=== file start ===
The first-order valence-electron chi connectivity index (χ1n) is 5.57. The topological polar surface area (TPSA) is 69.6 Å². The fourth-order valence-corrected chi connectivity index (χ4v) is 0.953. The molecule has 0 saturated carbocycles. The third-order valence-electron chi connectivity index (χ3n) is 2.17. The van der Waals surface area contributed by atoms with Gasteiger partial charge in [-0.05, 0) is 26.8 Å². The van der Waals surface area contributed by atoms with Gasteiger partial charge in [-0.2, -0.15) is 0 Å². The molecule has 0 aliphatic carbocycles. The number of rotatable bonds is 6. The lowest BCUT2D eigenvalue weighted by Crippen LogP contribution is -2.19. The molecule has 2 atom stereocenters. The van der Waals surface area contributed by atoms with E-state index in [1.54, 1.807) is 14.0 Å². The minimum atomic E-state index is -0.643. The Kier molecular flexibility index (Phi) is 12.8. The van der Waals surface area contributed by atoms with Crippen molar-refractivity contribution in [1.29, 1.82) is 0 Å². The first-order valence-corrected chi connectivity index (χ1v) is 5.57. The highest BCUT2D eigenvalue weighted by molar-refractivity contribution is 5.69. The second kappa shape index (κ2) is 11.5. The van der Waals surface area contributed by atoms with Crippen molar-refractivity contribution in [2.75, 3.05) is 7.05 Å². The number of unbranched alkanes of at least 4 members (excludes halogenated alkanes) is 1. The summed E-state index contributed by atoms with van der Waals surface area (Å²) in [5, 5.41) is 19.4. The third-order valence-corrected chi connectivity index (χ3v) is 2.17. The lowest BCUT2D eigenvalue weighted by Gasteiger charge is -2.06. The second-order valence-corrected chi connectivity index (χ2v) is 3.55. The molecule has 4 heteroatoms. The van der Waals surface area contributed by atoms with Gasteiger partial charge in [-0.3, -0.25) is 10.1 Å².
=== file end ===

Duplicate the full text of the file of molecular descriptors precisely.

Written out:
The first-order valence-electron chi connectivity index (χ1n) is 5.57. The topological polar surface area (TPSA) is 69.6 Å². The fourth-order valence-corrected chi connectivity index (χ4v) is 0.953. The molecule has 0 saturated carbocycles. The third-order valence-electron chi connectivity index (χ3n) is 2.17. The van der Waals surface area contributed by atoms with Gasteiger partial charge in [-0.05, 0) is 26.8 Å². The van der Waals surface area contributed by atoms with Gasteiger partial charge in [-0.2, -0.15) is 0 Å². The molecule has 0 aliphatic carbocycles. The number of rotatable bonds is 6. The lowest BCUT2D eigenvalue weighted by Crippen LogP contribution is -2.19. The molecule has 2 atom stereocenters. The van der Waals surface area contributed by atoms with E-state index in [1.54, 1.807) is 14.0 Å². The minimum atomic E-state index is -0.643. The Kier molecular flexibility index (Phi) is 12.8. The van der Waals surface area contributed by atoms with Crippen molar-refractivity contribution in [1.29, 1.82) is 0 Å². The first-order valence-corrected chi connectivity index (χ1v) is 5.57. The highest BCUT2D eigenvalue weighted by molar-refractivity contribution is 5.69. The second kappa shape index (κ2) is 11.5. The van der Waals surface area contributed by atoms with Crippen molar-refractivity contribution in [2.75, 3.05) is 7.05 Å². The number of unbranched alkanes of at least 4 members (excludes halogenated alkanes) is 1. The summed E-state index contributed by atoms with van der Waals surface area (Å²) in [5, 5.41) is 19.4. The third-order valence-corrected chi connectivity index (χ3v) is 2.17. The lowest BCUT2D eigenvalue weighted by Gasteiger charge is -2.06. The second-order valence-corrected chi connectivity index (χ2v) is 3.55. The molecule has 4 heteroatoms. The van der Waals surface area contributed by atoms with Gasteiger partial charge in [-0.3, -0.25) is 10.1 Å².